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Klarinet Archive - Posting 000779.txt from 2000/04

From: "redcedar" <>
Subj: [kl] Pinched Reed Fibres (was "Stuff that drives me nuts....")
Date: Tue, 18 Apr 2000 23:33:25 -0400

In response to Adam's comment that his teacher:
"recomended me NOT to get a reed trimmer and she explained to me that the
fibers in your reed are pinched together when you use a trimmer thus you
loose a reed that could have been better."

Walter Grabner responded in part:
"Has anyone here SEEN a fiber that has been pinched together? What does it
look like. How do I distinguish it from a fiber that is NOT pinched
together? What vibrational modes of the reed are dampened but having pinched
fibers? Can you observe a pinched fiber under a microscope???
What is a pinched fiber?"

and in a later post added, in part:
"PLEASE show me a pinched fiber, and demonstrate that the "pinched fiber" is
diminishing the tone of a certain reed."

I am unable to adequately respond to all these points, but quote the
following as an indication that pinched fibres may exist.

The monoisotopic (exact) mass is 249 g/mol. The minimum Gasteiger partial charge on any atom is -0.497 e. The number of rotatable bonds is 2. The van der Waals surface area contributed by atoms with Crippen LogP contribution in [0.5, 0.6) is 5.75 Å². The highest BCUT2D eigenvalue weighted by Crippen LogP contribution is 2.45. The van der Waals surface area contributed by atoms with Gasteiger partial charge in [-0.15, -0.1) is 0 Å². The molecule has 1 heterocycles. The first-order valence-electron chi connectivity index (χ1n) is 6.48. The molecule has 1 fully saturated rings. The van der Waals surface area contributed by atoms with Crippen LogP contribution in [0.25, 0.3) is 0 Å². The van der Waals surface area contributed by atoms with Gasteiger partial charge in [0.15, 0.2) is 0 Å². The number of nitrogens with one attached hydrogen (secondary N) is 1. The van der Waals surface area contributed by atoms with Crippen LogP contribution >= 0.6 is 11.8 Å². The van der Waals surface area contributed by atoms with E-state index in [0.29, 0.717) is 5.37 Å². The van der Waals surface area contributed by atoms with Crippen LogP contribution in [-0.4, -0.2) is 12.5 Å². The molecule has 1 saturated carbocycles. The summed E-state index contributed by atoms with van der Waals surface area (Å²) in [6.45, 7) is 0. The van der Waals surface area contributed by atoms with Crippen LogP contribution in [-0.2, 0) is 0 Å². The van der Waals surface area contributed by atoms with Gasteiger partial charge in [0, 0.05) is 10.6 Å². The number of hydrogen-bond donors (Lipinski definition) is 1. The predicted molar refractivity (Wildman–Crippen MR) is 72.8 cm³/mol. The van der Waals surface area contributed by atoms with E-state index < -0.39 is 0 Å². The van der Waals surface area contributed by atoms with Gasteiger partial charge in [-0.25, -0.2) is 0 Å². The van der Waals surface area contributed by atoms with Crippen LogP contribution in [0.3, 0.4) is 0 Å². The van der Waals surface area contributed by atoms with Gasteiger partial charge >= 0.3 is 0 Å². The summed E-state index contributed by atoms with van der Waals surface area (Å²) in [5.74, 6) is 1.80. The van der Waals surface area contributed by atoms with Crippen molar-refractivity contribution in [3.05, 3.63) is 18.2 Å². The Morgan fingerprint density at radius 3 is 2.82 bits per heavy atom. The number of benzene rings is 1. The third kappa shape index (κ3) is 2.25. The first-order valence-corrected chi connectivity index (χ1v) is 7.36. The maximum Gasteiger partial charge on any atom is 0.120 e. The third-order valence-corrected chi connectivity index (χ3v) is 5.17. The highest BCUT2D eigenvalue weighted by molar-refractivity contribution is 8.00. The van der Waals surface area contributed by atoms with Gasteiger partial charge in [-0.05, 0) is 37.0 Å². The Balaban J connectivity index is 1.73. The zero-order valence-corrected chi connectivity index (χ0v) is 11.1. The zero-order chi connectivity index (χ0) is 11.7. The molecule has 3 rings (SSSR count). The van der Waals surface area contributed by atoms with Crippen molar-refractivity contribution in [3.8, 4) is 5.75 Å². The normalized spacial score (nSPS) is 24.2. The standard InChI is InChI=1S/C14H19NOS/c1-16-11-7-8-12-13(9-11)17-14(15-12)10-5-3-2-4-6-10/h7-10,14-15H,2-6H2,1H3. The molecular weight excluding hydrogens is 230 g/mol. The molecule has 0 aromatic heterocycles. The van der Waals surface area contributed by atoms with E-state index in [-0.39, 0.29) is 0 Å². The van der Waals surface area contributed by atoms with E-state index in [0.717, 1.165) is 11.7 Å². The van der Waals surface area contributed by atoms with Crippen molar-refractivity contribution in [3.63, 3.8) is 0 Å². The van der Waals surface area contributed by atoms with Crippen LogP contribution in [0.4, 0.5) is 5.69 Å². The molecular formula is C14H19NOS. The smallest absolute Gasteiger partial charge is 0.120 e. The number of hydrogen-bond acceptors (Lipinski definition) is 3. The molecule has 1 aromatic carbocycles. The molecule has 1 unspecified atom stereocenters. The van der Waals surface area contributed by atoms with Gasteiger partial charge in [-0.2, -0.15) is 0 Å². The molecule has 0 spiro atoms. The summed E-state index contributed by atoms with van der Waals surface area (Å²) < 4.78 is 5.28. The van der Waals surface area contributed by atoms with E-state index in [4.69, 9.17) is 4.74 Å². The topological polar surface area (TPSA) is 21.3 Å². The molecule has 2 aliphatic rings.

The American wood technologist, Professor Bruce Hoadley, in his book
"Understanding Wood" (1981), p. 155, states that in 90-90 degree cutting
(that is cutting perpedicular to the end-grain of wood - and that includes
reed cane), "the cutting edge (reed-trimmer) must sever the chip (waste
reed) by cutting longitudinal cell structure across the grain. The chip is
displaced (severed) as much by shear deformation and failure as it is by
bending... Since the cutting tool must sever fibres across the grain, a
dull edge will drastically deform the wood in compression perpendicular to
the grain during cutting. This may result in severely bent-over fibre ends
and even splits down into the surface of the resulting cut. For this
reason.... sharp cutting edges are essential to minimise damage..." (the
parenthetical inclusions are mine.)

Given the porosity of reed cane, one could reasonably expect that any fibre
deformation suffered, either in manufacture or subsequent trimming when
using a sharp cutting edge, may be subsequently restored when the reed is
moistened for use in playing. However, if the cutting edge was blunt, then
consequential deformation may be permanent and unresponsive to moistening.
Whether one could then argue that such deformation perceptibly diminishes
the reed performance is beyond my knowledge, and for others to answer.


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